After painter Justine's children had been asked to consider their Mihi and Culture at school she started to ask herself the question: "As a post-colonial born and bred Northland woman: What is my Culture.?"
She went on to explore this theme in three paintings which are currently being exhibited in an exhibition of NZ Outsider Art at Lakehouse Arts Centre called "Women's Voices."
A high proportion of Maori live in Northland, her home, and this has influenced her perception of who she is and where she fits in her community.
In each of her paintings the tiki appears. In Maori mythology the tiki symbolises the first man on earth. A carved greenstone (pounamu) hei-tiki necklace was also worn as a fertility symbol by women . These days it is worn as a taonga and it has also been adopted as an iconic image by all New Zealanders.
In her first painting a Ngapuhi chieftainess, Ina ( Ena) Te Papatahi appears as a shadowy figure .Her spirit infuses the painting . This is a copy of a Goldie portrait but in that painting the old kuia was sitting on the steps of a whare whakairo (a carved meeting house)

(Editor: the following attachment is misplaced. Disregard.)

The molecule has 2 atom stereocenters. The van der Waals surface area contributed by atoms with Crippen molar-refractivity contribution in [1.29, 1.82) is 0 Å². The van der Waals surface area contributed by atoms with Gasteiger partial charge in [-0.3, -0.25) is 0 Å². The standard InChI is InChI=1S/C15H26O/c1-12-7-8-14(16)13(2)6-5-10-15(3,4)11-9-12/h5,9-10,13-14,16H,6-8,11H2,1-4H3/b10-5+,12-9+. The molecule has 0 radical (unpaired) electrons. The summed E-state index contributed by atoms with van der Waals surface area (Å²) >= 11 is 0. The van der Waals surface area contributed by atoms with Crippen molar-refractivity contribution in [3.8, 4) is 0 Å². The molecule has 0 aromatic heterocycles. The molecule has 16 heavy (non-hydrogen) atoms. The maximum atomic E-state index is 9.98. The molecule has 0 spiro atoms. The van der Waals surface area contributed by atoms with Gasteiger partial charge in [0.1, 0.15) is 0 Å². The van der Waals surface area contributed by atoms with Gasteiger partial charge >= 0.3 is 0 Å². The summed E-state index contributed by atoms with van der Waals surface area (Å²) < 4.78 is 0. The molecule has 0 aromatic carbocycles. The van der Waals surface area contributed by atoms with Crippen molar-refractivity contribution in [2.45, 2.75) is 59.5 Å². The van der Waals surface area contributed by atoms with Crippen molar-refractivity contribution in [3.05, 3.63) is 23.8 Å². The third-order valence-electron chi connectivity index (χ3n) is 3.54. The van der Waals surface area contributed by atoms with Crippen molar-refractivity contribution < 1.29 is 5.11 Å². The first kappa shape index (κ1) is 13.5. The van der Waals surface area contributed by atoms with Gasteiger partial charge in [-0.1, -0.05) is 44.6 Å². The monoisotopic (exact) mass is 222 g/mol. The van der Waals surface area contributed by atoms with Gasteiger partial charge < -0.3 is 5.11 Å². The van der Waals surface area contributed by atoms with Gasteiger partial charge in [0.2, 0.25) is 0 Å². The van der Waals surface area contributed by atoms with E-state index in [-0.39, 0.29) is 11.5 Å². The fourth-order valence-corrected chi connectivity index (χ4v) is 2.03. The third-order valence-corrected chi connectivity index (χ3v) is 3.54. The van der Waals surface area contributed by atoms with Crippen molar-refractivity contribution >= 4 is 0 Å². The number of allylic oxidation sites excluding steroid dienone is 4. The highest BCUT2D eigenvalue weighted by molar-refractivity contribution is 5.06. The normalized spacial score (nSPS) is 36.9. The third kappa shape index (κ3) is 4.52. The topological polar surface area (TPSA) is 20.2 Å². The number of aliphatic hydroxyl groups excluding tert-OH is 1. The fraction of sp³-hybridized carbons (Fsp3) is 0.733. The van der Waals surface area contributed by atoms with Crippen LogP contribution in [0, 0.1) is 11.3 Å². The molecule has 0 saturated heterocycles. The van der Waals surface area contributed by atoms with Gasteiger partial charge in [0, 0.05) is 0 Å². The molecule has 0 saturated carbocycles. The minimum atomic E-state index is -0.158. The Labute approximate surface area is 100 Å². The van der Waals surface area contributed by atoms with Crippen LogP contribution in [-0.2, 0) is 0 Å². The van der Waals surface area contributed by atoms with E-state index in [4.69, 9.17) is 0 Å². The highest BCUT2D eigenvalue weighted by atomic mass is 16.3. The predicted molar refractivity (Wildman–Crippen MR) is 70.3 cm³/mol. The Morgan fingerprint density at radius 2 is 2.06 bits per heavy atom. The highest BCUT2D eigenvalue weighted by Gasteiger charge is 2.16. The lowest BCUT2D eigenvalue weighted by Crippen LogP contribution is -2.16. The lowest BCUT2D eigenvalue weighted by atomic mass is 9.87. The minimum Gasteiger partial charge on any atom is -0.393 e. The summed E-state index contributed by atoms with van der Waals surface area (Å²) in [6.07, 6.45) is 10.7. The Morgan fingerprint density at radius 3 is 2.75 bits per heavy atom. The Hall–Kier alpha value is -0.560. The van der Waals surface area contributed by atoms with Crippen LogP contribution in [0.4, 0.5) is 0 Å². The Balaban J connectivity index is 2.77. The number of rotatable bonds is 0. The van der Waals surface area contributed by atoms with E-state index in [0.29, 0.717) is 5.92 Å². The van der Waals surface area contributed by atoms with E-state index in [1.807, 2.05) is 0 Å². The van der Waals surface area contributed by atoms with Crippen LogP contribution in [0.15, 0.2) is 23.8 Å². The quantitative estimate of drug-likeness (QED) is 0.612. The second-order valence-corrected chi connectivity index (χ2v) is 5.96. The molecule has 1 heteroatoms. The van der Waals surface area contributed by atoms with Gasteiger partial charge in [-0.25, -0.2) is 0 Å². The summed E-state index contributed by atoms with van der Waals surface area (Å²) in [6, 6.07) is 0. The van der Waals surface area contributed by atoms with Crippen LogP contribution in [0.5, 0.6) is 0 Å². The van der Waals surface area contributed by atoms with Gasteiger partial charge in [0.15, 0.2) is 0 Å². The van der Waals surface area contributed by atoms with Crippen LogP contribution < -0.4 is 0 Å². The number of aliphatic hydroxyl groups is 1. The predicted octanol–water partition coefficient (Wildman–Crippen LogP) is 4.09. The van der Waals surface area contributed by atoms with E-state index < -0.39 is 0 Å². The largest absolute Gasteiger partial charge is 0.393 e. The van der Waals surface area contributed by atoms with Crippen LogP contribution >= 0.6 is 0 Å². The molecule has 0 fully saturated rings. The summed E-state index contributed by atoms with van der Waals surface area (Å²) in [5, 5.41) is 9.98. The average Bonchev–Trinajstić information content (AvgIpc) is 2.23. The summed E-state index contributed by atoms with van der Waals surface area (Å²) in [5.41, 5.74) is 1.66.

Here she is framed instead by a mat woven from harakake (flax) .This is women's art ( while the art of carving was the domain of men) so this is her story
On her face a moko has been carved but she has chosen to wear European clothing linking both cultures.
Her expression is both tired and pensive, She has experienced many changes.In her lifetime in spite of the Treaty wars were waged and a great deal of Maori land was unfairly taken .
But in the foreground, looking brighter and more animated is a greenstone tiki which promises new life .
This painting was inspired by memories of childhood. Justine's mother loves fabric and was a quilt maker.
But it could also be read as a way of showing that although we have many different histories we are connected through our common humanity.